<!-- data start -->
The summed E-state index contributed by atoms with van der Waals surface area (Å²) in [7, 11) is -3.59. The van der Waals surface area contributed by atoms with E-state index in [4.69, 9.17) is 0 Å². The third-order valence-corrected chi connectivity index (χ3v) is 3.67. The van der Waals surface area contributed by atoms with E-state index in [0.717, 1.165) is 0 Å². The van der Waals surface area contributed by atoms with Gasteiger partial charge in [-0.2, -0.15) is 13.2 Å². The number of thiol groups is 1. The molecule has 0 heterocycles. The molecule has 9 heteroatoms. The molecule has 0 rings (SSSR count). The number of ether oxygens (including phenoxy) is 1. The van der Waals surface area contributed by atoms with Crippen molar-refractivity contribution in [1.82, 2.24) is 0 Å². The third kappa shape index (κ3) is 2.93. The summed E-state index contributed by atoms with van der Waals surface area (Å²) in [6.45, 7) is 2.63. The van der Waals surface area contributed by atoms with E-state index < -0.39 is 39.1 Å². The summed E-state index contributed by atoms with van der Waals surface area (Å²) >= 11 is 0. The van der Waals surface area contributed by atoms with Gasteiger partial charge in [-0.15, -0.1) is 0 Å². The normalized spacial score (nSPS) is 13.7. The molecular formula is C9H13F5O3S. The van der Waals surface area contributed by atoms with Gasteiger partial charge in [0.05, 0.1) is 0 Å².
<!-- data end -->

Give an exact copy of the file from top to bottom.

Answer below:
The summed E-state index contributed by atoms with van der Waals surface area (Å²) in [7, 11) is -3.59. The van der Waals surface area contributed by atoms with E-state index in [4.69, 9.17) is 0 Å². The third-order valence-corrected chi connectivity index (χ3v) is 3.67. The van der Waals surface area contributed by atoms with E-state index in [0.717, 1.165) is 0 Å². The van der Waals surface area contributed by atoms with Gasteiger partial charge in [-0.2, -0.15) is 13.2 Å². The number of thiol groups is 1. The molecule has 0 heterocycles. The molecule has 9 heteroatoms. The molecule has 0 rings (SSSR count). The number of ether oxygens (including phenoxy) is 1. The van der Waals surface area contributed by atoms with Crippen molar-refractivity contribution in [1.82, 2.24) is 0 Å². The third kappa shape index (κ3) is 2.93. The summed E-state index contributed by atoms with van der Waals surface area (Å²) in [6.45, 7) is 2.63. The van der Waals surface area contributed by atoms with E-state index < -0.39 is 39.1 Å². The summed E-state index contributed by atoms with van der Waals surface area (Å²) >= 11 is 0. The van der Waals surface area contributed by atoms with Gasteiger partial charge in [-0.15, -0.1) is 0 Å². The normalized spacial score (nSPS) is 13.7. The molecular formula is C9H13F5O3S. The van der Waals surface area contributed by atoms with Gasteiger partial charge in [0.05, 0.1) is 0 Å².